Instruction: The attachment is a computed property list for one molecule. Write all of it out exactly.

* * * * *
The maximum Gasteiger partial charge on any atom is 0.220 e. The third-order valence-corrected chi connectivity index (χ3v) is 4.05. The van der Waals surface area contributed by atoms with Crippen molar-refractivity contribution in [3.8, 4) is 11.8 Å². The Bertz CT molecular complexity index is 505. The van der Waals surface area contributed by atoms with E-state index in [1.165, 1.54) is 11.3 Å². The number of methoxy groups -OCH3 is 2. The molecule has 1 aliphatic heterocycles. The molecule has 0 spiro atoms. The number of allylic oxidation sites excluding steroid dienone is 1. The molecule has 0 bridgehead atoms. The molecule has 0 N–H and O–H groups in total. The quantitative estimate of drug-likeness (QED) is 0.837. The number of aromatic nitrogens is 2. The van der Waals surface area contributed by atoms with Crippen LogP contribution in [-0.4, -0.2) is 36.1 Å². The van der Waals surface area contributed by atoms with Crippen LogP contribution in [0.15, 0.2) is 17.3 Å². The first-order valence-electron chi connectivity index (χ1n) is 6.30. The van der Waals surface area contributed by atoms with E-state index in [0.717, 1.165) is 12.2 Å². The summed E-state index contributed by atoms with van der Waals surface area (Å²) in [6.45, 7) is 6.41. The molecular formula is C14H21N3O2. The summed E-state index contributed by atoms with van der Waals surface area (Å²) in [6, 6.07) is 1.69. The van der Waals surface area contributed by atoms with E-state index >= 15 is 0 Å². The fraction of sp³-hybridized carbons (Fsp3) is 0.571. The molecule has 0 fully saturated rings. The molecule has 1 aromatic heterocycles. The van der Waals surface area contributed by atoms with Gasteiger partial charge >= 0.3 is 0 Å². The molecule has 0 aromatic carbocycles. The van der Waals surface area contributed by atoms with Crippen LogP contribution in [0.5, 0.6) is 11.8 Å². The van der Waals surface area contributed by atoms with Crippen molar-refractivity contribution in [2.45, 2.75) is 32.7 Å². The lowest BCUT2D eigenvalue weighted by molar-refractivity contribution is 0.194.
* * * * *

The maximum Gasteiger partial charge on any atom is 0.220 e. The third-order valence-corrected chi connectivity index (χ3v) is 4.05. The van der Waals surface area contributed by atoms with Crippen molar-refractivity contribution in [3.8, 4) is 11.8 Å². The Bertz CT molecular complexity index is 505. The van der Waals surface area contributed by atoms with E-state index in [1.165, 1.54) is 11.3 Å². The number of methoxy groups -OCH3 is 2. The molecule has 1 aliphatic heterocycles. The molecule has 0 spiro atoms. The number of allylic oxidation sites excluding steroid dienone is 1. The molecule has 0 bridgehead atoms. The molecule has 0 N–H and O–H groups in total. The quantitative estimate of drug-likeness (QED) is 0.837. The number of aromatic nitrogens is 2. The van der Waals surface area contributed by atoms with Crippen LogP contribution in [-0.4, -0.2) is 36.1 Å². The van der Waals surface area contributed by atoms with Crippen LogP contribution in [0.15, 0.2) is 17.3 Å². The first-order valence-electron chi connectivity index (χ1n) is 6.30. The van der Waals surface area contributed by atoms with E-state index in [0.717, 1.165) is 12.2 Å². The summed E-state index contributed by atoms with van der Waals surface area (Å²) in [6.45, 7) is 6.41. The molecular formula is C14H21N3O2. The summed E-state index contributed by atoms with van der Waals surface area (Å²) in [6, 6.07) is 1.69. The van der Waals surface area contributed by atoms with E-state index >= 15 is 0 Å². The fraction of sp³-hybridized carbons (Fsp3) is 0.571. The molecule has 0 fully saturated rings. The molecule has 1 aromatic heterocycles. The van der Waals surface area contributed by atoms with Gasteiger partial charge >= 0.3 is 0 Å². The molecule has 0 aromatic carbocycles. The van der Waals surface area contributed by atoms with Crippen LogP contribution in [0.5, 0.6) is 11.8 Å². The van der Waals surface area contributed by atoms with Crippen molar-refractivity contribution in [2.45, 2.75) is 32.7 Å². The lowest BCUT2D eigenvalue weighted by molar-refractivity contribution is 0.194.